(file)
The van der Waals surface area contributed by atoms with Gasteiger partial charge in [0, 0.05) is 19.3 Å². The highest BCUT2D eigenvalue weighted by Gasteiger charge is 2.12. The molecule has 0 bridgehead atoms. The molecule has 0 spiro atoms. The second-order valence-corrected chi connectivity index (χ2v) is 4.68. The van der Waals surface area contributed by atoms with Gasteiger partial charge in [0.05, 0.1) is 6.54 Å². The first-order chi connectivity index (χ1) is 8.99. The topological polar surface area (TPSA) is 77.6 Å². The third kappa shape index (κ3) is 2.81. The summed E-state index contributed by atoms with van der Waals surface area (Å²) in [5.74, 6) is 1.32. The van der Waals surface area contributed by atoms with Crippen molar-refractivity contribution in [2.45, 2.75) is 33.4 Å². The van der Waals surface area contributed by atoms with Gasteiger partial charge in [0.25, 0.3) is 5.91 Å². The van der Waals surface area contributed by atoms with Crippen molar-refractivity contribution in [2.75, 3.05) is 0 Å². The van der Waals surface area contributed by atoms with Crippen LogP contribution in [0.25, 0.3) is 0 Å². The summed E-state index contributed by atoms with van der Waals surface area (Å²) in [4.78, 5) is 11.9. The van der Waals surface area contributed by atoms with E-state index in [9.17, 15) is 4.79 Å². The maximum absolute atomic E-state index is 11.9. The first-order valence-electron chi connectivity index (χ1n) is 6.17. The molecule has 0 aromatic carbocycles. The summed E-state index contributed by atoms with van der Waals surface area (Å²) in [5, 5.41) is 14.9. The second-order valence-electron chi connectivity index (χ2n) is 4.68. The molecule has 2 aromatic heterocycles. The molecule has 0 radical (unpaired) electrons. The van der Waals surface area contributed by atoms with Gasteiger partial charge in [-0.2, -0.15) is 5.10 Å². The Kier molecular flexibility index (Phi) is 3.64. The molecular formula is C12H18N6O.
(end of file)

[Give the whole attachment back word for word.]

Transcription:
The van der Waals surface area contributed by atoms with Gasteiger partial charge in [0, 0.05) is 19.3 Å². The highest BCUT2D eigenvalue weighted by Gasteiger charge is 2.12. The molecule has 0 bridgehead atoms. The molecule has 0 spiro atoms. The second-order valence-corrected chi connectivity index (χ2v) is 4.68. The van der Waals surface area contributed by atoms with Gasteiger partial charge in [0.05, 0.1) is 6.54 Å². The first-order chi connectivity index (χ1) is 8.99. The topological polar surface area (TPSA) is 77.6 Å². The third kappa shape index (κ3) is 2.81. The summed E-state index contributed by atoms with van der Waals surface area (Å²) in [5.74, 6) is 1.32. The van der Waals surface area contributed by atoms with Crippen molar-refractivity contribution in [2.45, 2.75) is 33.4 Å². The van der Waals surface area contributed by atoms with Gasteiger partial charge in [0.25, 0.3) is 5.91 Å². The van der Waals surface area contributed by atoms with Crippen molar-refractivity contribution in [2.75, 3.05) is 0 Å². The van der Waals surface area contributed by atoms with Crippen LogP contribution in [0.25, 0.3) is 0 Å². The summed E-state index contributed by atoms with van der Waals surface area (Å²) in [4.78, 5) is 11.9. The van der Waals surface area contributed by atoms with E-state index in [9.17, 15) is 4.79 Å². The maximum absolute atomic E-state index is 11.9. The first-order valence-electron chi connectivity index (χ1n) is 6.17. The molecule has 0 aromatic carbocycles. The summed E-state index contributed by atoms with van der Waals surface area (Å²) in [5, 5.41) is 14.9. The second-order valence-electron chi connectivity index (χ2n) is 4.68. The molecule has 2 aromatic heterocycles. The molecule has 0 radical (unpaired) electrons. The van der Waals surface area contributed by atoms with Gasteiger partial charge in [-0.2, -0.15) is 5.10 Å². The Kier molecular flexibility index (Phi) is 3.64. The molecular formula is C12H18N6O.